The host in this case should remember that the one thing that always excites interest is people, especially famous people. The famous are different than you or me, F. Scott Fitzgerald once famously didn’t say, to which Ernest Hemingway didn’t reply, yes, they have better press agents. But the chances of getting an actual, real life famous person to come to your party are usually pretty poor, all told, and even if they did come, you want everyone at your party to talk about what a wonderful party this is, not about whether some celebrity shows up and sucks all the oxygen out of the room. Let’s face it, celebrities come and they go; I mean, when was the last time you heard anything about Miss America 1938 or Ilona Massey or John Nance Garner or even Norma Shearer? The trick is to get someone whose name has stood the test of time but who won’t monopolize the conversation to the point where the party suffers. Not an easy thing to do, as I’m sure you would agree, but recently two books have come out that show the inexperienced host how to do such a thing and make your parties the envy of your entire neighborhood. Everyone who is anyone on this planet has heard of Albert Einstein and any party he attends becomes an immediate success since how everyone will want to know how you got the premier genius of the 20th century to come to your party while others will want to discuss the theory of relativity and how much they don’t understand it, having flunked high school physics after having spent most of the year checking out the cheerleader sitting four desks up from them, and still others will want to discuss Einstein’s role, and possible culpability, in the development of the atomic bomb, which is what your party would have been if Albert hadn’t shown up on time.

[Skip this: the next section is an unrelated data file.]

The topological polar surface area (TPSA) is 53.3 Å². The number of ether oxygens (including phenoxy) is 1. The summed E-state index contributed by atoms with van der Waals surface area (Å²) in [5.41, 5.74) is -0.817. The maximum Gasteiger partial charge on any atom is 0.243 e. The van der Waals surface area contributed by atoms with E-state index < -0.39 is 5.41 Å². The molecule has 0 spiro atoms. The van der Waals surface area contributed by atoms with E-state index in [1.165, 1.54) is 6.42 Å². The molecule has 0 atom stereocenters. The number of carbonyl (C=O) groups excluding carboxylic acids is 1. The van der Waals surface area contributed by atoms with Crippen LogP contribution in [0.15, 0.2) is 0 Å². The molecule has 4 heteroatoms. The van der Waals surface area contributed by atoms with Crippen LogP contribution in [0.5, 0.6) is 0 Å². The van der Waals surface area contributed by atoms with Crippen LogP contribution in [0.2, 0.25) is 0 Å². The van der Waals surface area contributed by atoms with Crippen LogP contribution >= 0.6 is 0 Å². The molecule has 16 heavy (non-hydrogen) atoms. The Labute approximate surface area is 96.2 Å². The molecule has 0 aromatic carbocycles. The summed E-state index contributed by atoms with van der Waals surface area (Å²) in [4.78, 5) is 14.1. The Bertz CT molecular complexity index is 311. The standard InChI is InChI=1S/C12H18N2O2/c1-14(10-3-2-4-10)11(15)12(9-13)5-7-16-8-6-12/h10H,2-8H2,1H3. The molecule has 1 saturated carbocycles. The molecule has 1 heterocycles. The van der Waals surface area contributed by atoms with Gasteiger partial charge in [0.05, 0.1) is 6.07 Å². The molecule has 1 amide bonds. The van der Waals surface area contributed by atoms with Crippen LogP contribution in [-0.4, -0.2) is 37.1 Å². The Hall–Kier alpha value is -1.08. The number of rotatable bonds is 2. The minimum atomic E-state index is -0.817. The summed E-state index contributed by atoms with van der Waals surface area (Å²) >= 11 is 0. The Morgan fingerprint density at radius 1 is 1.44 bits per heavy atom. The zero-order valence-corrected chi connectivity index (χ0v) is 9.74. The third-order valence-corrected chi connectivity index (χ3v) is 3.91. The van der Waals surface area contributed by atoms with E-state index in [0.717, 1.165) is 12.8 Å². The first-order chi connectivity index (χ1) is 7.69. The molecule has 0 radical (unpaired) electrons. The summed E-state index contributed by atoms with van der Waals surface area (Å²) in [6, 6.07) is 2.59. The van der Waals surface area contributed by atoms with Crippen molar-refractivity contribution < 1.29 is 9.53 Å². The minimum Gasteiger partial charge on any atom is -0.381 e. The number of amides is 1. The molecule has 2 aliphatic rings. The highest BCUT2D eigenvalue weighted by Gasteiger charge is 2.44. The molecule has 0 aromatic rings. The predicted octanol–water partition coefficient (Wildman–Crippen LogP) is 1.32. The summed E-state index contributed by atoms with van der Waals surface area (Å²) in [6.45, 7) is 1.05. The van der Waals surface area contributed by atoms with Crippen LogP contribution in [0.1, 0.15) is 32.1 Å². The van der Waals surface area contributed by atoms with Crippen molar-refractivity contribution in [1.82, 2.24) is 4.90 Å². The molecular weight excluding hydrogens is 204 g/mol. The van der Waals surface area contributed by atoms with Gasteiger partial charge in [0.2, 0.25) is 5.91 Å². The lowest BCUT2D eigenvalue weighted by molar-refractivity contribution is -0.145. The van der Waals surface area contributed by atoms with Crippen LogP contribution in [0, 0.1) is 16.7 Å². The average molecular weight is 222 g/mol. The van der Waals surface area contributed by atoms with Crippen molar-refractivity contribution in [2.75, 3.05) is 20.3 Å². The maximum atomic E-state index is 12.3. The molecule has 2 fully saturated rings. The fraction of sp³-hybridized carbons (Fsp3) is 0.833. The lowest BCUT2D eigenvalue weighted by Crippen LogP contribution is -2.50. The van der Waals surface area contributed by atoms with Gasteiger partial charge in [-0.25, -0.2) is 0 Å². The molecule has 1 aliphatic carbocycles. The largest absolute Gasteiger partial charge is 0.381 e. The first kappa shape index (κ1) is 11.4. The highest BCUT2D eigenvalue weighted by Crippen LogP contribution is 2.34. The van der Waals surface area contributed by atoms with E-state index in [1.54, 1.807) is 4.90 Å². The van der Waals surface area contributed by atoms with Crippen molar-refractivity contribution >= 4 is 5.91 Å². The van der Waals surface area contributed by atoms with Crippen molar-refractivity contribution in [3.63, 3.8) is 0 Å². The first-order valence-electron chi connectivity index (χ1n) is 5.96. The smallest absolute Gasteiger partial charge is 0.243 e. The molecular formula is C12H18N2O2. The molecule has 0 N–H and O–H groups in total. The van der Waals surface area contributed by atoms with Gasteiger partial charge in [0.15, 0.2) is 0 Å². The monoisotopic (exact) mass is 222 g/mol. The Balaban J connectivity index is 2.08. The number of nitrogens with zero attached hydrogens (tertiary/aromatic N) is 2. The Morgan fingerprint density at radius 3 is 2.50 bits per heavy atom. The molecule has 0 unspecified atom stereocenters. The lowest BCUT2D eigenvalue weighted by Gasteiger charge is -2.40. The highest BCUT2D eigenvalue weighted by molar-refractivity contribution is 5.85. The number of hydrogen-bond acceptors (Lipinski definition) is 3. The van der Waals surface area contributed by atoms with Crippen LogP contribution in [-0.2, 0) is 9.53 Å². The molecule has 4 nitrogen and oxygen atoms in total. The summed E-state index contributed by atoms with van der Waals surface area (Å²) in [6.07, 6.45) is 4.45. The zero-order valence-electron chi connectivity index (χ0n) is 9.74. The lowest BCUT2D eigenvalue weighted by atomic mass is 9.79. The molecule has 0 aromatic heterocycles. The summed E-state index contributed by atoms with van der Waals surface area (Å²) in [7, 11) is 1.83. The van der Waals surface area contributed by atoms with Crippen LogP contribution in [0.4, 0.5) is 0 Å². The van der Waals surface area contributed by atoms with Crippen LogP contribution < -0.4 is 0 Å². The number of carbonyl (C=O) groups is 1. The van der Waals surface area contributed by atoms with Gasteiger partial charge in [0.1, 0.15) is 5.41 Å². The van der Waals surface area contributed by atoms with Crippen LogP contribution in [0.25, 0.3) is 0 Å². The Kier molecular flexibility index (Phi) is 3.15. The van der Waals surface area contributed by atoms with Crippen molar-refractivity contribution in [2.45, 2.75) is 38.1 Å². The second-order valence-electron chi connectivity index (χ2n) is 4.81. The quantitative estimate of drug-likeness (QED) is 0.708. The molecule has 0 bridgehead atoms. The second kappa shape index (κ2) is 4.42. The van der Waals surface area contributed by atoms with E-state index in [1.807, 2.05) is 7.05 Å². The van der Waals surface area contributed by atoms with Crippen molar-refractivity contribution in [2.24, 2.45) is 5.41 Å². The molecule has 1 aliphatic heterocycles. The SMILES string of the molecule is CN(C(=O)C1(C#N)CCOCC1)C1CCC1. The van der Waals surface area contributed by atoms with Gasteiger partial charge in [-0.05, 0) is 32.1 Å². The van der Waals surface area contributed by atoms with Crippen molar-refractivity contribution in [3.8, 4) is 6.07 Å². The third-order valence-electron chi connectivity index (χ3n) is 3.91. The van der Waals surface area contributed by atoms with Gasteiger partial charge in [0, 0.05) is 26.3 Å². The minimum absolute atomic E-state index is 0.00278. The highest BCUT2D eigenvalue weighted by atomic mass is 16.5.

Now we all know, and if you didn’t I’m telling you now, that Albert Einstein died in 1955, so how can you get him to come to a social gathering some fifty years too late for him to bring a loaf of bread or some raspberry Danish or maybe a nice bottle of wine; this is something my mother always goes on about. Never go to a party with one arm as long as the other, she says, but that’s probably some sort of weird Irish cultural thing. In any case, Einstein may not be able to come because of his unfortunate death fifty years ago, but that does not stop his brain from being the life of any party it goes to. Yes, indeed, as the two books I mentioned above make very clear, Einstein’s brain is still available, floating in formaldehyde in some Tupperware containers somewhere in New Jersey. Of course, you can’t actually buy Einstein’s brain; the owner is not interested in selling, and who would be, given such a treasure, but you can rent the brain, I hear, for two hundred dollars a night, half price for bar mitzvahs, and isn’t a minimal investment of two hundred dollars a small price to pay for scoring the social success of the year?